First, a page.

They say an army marches on its stomach, attesting to the importance of forces being well-provisioned, but when this phrase was invented they hadn’t quite encountered the voracious appetites of 4 particularly travel obsessed food bloggers.
Having organised a night at Bovey Castle escaping the confines of London for a few belated birthday celebrations, we made sure to enthusiastically test their onsite restaurant offerings, not least as we were a 40 minute drive from Exeter St Davids.
We could literally hear crickets chirruping in the surrounding acreage, well, that between chatting to draw breath and sip champagne that is. Isn’t it just so wonderful when strangers on the internet turn out to be such good friends that they are up for a kidnapping session? Sorry, I mean, a UK staycation in a castle?
Each of our plush suites were pre-stocked with complimentary sloe gin, the usual assortment of tea & coffee facilities, and a couple of healthy snacks – not to mention a couple of bottles of champagne chilling in the birthday boy’s quarters. The only way to spend a night in a castle…
Feeling rather peckish from our trip, we locked our five-star rooms and trooped into the sunshine for a spot of light repast.
Smith’s Brasserie where we gathered, was named in honor of William Henry Smith (WH Smith, I’m sure you’ve heard of him) later to become Lord Hambledon. In 1890 he bought 5,000 acres of land, and his son Frederick built Bovey Castle in a neo-Elizabethan style to be one of the family’s many family manor retreats.
The halls still retain some of the gorgeous original features – the original Jacobean stair case installed by Frederick, the oak panelling in the dining room and the stone fireplace. Sadly with the death of Lord Hambledon in 1928 and large death duties to pay, the house was sold at auction to the Great Western Railway and reopened as a hotel and golf course in 1930.
But, now part of the Eden Hotel Collection, Bovey Castle underwent a multi-million pound refurbishment and was re-opened to the public in 2015, complete with rolling golf course greens.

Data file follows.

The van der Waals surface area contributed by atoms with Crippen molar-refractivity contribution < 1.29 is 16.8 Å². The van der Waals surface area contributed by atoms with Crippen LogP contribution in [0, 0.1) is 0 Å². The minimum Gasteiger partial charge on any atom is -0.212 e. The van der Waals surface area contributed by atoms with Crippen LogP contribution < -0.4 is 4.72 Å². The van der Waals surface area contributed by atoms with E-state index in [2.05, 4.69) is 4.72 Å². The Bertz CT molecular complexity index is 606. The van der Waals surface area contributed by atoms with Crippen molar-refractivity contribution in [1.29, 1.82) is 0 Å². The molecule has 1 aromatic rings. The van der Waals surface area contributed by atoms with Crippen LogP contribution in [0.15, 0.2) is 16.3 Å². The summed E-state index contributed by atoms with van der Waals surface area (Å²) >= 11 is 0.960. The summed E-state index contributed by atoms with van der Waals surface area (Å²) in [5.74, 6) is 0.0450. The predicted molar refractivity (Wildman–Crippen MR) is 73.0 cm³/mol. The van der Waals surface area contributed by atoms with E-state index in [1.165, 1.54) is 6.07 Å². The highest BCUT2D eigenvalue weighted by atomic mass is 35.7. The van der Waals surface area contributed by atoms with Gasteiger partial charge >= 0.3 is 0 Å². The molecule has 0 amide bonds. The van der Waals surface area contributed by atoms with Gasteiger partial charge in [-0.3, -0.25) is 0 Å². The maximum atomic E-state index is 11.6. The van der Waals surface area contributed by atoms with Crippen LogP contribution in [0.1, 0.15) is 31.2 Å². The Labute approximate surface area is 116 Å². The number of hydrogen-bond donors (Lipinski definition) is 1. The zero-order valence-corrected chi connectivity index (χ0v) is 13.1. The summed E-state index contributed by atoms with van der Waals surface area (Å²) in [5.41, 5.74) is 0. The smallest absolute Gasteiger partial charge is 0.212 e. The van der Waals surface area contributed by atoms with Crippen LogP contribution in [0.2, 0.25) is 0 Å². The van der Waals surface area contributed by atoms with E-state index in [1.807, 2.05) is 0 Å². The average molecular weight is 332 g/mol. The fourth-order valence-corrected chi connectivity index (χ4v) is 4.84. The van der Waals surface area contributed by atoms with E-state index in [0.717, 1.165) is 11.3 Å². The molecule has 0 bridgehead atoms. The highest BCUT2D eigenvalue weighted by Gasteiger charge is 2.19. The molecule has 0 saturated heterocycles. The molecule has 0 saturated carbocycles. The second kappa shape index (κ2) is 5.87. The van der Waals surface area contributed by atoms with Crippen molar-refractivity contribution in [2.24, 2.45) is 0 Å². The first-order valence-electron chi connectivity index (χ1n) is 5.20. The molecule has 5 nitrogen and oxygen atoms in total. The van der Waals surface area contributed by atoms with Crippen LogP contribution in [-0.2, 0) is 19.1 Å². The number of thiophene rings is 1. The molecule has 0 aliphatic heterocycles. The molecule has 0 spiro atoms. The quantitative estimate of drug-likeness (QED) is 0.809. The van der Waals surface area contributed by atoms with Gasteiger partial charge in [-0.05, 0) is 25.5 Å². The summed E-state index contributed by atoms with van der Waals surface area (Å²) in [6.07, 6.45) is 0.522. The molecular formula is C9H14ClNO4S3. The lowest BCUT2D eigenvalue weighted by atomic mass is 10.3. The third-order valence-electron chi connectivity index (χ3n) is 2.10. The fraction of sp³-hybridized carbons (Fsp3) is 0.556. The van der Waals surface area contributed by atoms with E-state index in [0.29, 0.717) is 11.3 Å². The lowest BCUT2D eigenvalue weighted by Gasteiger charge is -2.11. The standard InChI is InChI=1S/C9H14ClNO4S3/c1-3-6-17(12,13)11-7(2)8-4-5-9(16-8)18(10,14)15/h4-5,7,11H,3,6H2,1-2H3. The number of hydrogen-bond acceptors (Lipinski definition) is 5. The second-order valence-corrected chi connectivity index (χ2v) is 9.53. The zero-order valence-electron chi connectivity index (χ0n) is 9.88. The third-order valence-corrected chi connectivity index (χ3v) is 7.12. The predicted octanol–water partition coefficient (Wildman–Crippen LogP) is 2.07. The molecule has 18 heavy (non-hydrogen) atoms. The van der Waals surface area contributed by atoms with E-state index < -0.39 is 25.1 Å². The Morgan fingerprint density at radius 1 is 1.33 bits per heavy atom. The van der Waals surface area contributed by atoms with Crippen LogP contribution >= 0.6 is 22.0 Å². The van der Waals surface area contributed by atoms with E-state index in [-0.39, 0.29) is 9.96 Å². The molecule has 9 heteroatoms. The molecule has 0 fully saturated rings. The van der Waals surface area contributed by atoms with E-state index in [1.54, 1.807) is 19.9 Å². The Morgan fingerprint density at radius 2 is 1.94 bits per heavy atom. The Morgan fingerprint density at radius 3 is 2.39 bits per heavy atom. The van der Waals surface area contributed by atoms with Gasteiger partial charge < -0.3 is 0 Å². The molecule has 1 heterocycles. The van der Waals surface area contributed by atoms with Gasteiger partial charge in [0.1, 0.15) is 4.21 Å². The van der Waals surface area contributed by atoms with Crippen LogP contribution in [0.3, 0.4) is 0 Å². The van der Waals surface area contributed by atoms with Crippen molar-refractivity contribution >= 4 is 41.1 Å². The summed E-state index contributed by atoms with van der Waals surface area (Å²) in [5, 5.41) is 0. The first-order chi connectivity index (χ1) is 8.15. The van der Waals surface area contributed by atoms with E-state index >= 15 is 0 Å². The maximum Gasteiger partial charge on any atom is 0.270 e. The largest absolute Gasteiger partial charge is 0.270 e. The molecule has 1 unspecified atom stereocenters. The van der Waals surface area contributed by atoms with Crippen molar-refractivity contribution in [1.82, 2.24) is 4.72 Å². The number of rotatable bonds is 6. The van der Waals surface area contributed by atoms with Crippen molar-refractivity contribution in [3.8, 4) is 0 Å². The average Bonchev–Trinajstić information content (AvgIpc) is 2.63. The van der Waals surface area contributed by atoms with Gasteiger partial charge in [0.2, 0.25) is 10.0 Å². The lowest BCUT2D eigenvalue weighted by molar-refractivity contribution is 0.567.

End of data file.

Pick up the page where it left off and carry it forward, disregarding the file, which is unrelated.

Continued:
As with most blogger events, we settled down to our meal after a photograph or two (does the man in the background count as a meta-blogger, or are we just following his lead? #BloggersInTheWild). Each of us chose something slightly different – living by the blogger code – and our table was soon full of sparkling glasses, fresh salads, classic scotch eggs, salmon slivers and a healthy serving of fish and chips.
We simply took our time to nibble, breathing in the fresh country air and the gently rolling views around us. Once our plates were cleared, With the wifi down for most of our afternoon, we dithered between tea in the parlour or a coffee in the wood panelled bar.
Deciding on the latter, we spent a relaxed hour or so nattering away before breaking open a bottle of champagne and excitedly exploring each others individual suites.
Fast forward an hour or two of pampering, and a little while posing on the beautiful Jacobean staircase, we gathered around our reserved dinner table in the more formal restaurant named after previous owners – the Great Western Rail – a restaurant awarded three rosettes by the AA.
My (then) camera struggled a little in the low light, but to give a taster of our meal;
Around the table we clinked glasses of Ruinart champagne, broke freshly baked bread accompanied by salted butter and nibbled canapés; little cones of steak tartare, artichoke arancini and decadent salmon mousse balls served in featherlight choux.
Bovey Castle’s head chef is Mark Budd, who has worked at some of the best luxury hotels in the UK including The Dorchester and The Ritz. A Devon-local he is super passionate about the produce such as the local game, lamb, Exmoor beef and seafood from Devon Coves. His passion for local ingredients has even led him to create his own restaurant supplying herb garden.
Our starters were delightful; my juicy scallops with oyster emulsion, onions, clams and clusters of samphire were perfection, Angie’s cured trout was revealed from under a glass cloche with a wispy cloud of fragrant smoke, plus Binny and Aftab’s off-menu fresh beetroot and goats cheese salads were nibbled away.
Convincing Aftab and Binny to share the signature, hand carved table side beef Wellington (entirely so I could snaffle a slice) I chose the rosette of Devon lamb served with wild garlic and English peas, while Angie enjoyed her fillet of Cornish Turbot with shellfish cannelloni and artichoke nage.
Whipping out palette cleansers, we were all talked into enjoying dessert – scoops of local ice cream, a rum baba with pineapple rings which I still dream about and a delicious melting chocolate fondant – before retiring back to Angie’s room for another glass or two of champagne.
The next morning we met up around the elegant breakfast table for a round of coffees, eggs florentines and our sweet waitresses welcoming smile, setting us up for the day ahead.
But wait, there is a tiny bit more to tell in this tale, not least involving accidental golfcart hijinks…